Deb had some great inspiration last week on boxing up all the chaos left in the wake of Christmas. If you missed that post, you can find it HERE. No matter how big or small our home sweet home, I think we can all relate! There just never seems to be room enough! Sometimes all that is needed is a little organization – a place for everything and everything has its place.
However, if your home is like ours, the problem may be a little more severe. Our home is 1,200 square feet. When Baby #2 came along, we quickly discovered the problem. My husband’s parents are divorced and remarried, so our kids have 3 sets of grandparents. 3 sets of extremely generous grandparents! So as far as kids’ toys, books, and clothes go, our closets spilleth over…and over…and over!
We feel abundantly blessed by grandparents, and aunts and uncles, and friends, and all those who like to provide for our children at Christmas! However, if I’m being honest, that blessing easily becomes a burden if not handled efficiently, and it also becomes a liability if we allow our children to soak up an “entitlement” mentality.
In other words…
How do we enjoy the gifts when there is no place to put them?
How do we teach our children to value and appreciate the gifts when nearly everything on their wish lists land under the tree?
These 2 questions are not easily answered for Kevin and I. We’ve wrestled with them for years now! But we’ve discovered that within the struggle, lies a great opportunity for biblical training – not only for our kids’ hearts, but for our own hearts, as well!
“Do not store up for yourselves treasures on earth, where moths and vermin destroy, and where thieves break in and steal. But store up for yourselves treasures in heaven, where moths and vermin do not destroy, and where thieves do not break in and steal. For where your treasure is, there your heart will be also.”
(Matthew 6:19-21 NIV)
The Bible makes clear the dangers of amassing treasures on earth. But the truth is, we don’t have to own fortunes to struggle in this way. We can make idols of the “little” treasure we have just as much as we idolize the “much”. Our hearts so easily stray to worship the gifts rather than the Giver!
God’s Word says the more we’ve been given, the more accountable we are to use our blessings to God’s glory.
“…Everyone to whom much was given, of him much will be required…”
(Luke 12:48 ESV)
So when our first-born was about three, we started using the “Swap it Out” principle. At first, it was out of necessity, but we soon discovered that it helped us created an environment in which we could appreciate the generosity of the giver, enjoy the blessing of the gift, multiply the blessing out to others, and most of all, hold loosely to the material gifts we are given. It’s pretty simple:
For every new item that comes into the house, a similarly-sized/valued item has to be removed and given to someone else.
Good Bye, Snow White! Hello, Barbie!
This rules applies to Mom and Dad as well!
In addition to charitable organizations, the church nursery, and the preschool class, here are a couple of the recipients of the Garibaldi “Swap It Out” rule:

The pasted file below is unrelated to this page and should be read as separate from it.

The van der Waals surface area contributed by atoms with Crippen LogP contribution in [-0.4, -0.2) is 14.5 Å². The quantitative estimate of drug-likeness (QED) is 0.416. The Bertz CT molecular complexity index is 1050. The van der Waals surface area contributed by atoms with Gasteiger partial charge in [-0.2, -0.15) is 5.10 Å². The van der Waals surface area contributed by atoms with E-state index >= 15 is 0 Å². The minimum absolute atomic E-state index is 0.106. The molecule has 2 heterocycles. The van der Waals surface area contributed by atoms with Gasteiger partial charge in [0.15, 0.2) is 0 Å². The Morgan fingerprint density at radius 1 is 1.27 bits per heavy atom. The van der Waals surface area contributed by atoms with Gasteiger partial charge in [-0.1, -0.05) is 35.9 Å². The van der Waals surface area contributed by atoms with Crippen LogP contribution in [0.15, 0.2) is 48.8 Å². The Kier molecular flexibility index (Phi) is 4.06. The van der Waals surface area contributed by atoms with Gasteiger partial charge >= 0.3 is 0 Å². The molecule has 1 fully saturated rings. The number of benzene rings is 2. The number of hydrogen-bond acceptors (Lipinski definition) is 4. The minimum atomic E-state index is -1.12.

So when I look at the pile of gifts in the garage that we unloaded from our Christmas celebrations this year (and I’m not kidding you, this is only about ½ of it!), I take a breath, say a prayer, and remind myself that these are not our treasures.
I’ll admit there have been times when we’ve had to coerce a toy into the “Give it Away” pile, but more often than not, the kids take great joy in selecting their items to trade – and in carefully choosing who they would like to bless with their hand-me-downs! The benefits of the “Swap it Out” rule go far beyond keeping us from drowning in a sea of stuff! By far, the best result has been the way we are encouraged to view the material possessions that come into our home.
Nothing is permanent.
Nothing is ours alone.
Nothing is ours to keep.
When we look at it this way, it’s not just our used, outgrown, discarded items we are ready to part with. Ideally, we hold our possessions loosely with anticipation of opportunities to use them to bless others.
We’ve still got a LONG way to go in letting these principles sink in and learning to apply them in every area of life. Fighting the “entitlement” mentality is pretty much a daily battle in the OC! In fact, this post was supposed to be finished and go out earlier today, but my work was interrupted by one of the younger Garibaldis having a fit over a pricey toy that was not quite working the way it was intended to work. My mental plan for the day had included a stop for an ice cream cone after school (something we only do once in a blue moon!) and then an extremely rare (like, maybe never!) weekday movie night. It’s our first week back at school and we are all running a bit ragged after 4 days already! Needless to say, in the aftermath of the tantrum, I didn’t feel justified in rewarding the bad behavior with a ice cream and movie. I was initially quite annoyed that, by default, I had to miss out on those treats, as well! But I was quickly convicted by the irony of this post I was in the middle of writing. I had to face the fact that I’m not entitled either!
What are you doing to train the hearts in your home to follow biblical principles in this area? How do you balance enjoying the material blessings of life without allowing them to consume you? Let us know your thoughts!